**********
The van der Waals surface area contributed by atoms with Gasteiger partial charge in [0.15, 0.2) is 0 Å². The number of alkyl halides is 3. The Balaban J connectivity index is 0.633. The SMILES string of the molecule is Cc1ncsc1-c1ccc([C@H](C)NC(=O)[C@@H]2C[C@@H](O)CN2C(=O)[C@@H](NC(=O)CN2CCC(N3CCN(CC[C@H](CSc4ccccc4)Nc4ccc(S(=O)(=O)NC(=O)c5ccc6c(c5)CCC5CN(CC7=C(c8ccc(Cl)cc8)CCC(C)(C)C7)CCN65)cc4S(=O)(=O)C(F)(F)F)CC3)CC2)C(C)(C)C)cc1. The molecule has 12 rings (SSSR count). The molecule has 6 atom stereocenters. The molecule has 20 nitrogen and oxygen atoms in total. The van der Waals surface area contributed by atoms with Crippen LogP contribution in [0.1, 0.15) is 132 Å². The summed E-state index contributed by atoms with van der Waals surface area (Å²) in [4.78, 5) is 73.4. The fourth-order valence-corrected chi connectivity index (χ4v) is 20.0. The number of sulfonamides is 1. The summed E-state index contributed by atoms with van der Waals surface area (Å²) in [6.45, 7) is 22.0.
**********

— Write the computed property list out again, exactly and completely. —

The van der Waals surface area contributed by atoms with Gasteiger partial charge in [0.15, 0.2) is 0 Å². The number of alkyl halides is 3. The Balaban J connectivity index is 0.633. The SMILES string of the molecule is Cc1ncsc1-c1ccc([C@H](C)NC(=O)[C@@H]2C[C@@H](O)CN2C(=O)[C@@H](NC(=O)CN2CCC(N3CCN(CC[C@H](CSc4ccccc4)Nc4ccc(S(=O)(=O)NC(=O)c5ccc6c(c5)CCC5CN(CC7=C(c8ccc(Cl)cc8)CCC(C)(C)C7)CCN65)cc4S(=O)(=O)C(F)(F)F)CC3)CC2)C(C)(C)C)cc1. The molecule has 12 rings (SSSR count). The molecule has 6 atom stereocenters. The molecule has 20 nitrogen and oxygen atoms in total. The van der Waals surface area contributed by atoms with Crippen LogP contribution in [0.1, 0.15) is 132 Å². The summed E-state index contributed by atoms with van der Waals surface area (Å²) in [4.78, 5) is 73.4. The fourth-order valence-corrected chi connectivity index (χ4v) is 20.0. The number of sulfonamides is 1. The summed E-state index contributed by atoms with van der Waals surface area (Å²) in [6.45, 7) is 22.0.